- His “slur” on women consisted of referring to Lisa Page—the Justice Department lawyer who had an adulterous affair with Peter Strzok, leading to the text messages that, among other things, led the Inspector General to believe that the investigation of President Trump was probably politically biased—as a “slut” in a single exchange with a progressive pundit who was praising her.
“I do not think it misogynistic to speak strongly against women who steal other women’s husbands. And the guy, Strzok, is even worse,” he wrote.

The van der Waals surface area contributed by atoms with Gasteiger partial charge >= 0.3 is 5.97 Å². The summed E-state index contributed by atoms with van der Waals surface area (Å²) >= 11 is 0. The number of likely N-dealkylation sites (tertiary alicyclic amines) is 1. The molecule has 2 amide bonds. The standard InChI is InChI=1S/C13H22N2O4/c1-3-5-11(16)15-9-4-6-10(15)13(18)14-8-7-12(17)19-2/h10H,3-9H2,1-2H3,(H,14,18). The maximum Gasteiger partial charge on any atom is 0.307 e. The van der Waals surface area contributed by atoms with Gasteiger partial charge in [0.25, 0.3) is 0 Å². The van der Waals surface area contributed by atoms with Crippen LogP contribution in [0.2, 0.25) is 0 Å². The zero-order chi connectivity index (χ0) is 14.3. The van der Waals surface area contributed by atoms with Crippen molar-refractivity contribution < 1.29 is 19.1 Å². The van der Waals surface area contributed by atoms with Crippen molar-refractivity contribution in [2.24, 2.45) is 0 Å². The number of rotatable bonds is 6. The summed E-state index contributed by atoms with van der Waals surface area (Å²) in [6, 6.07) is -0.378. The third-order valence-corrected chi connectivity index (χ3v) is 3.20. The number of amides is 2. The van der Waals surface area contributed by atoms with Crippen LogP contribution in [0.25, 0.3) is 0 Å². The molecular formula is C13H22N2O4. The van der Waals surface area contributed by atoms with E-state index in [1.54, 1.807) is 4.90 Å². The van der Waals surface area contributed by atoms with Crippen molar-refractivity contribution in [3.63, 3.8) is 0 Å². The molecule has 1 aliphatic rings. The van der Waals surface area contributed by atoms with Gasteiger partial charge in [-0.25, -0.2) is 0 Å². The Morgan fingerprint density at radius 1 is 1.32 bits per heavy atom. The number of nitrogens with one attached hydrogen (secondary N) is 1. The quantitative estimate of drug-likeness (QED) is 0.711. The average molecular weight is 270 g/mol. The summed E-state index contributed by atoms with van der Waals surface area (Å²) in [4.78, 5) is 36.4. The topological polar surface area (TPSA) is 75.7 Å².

Calling one woman a slut for a specific reason may be bad manners, but it is not “slurs about women.”
- He did not say, nor does he believe, that women “do not belong in the workplace, particularly not in academia.” “My wife, who has degrees from the Royal College of Music and Indiana’s Jacobs School of Music, taught college students at Eastern Illinois University for a year back around 1995. I did not object. Nor did I object when she decided she liked being a housewife better, a very reasonable decision. If my daughter decides to become a philosophy professor, that is okay too. Academia is a vocation more compatible with motherhood than most jobs.”
That is also true, and why my wife decided to give up her job as a high-level fundraiser when our son arrived. Rasmusen dared to question current feminist cant, which holds that children are perfectly served by being raised by nannies in two-income households. Stone him.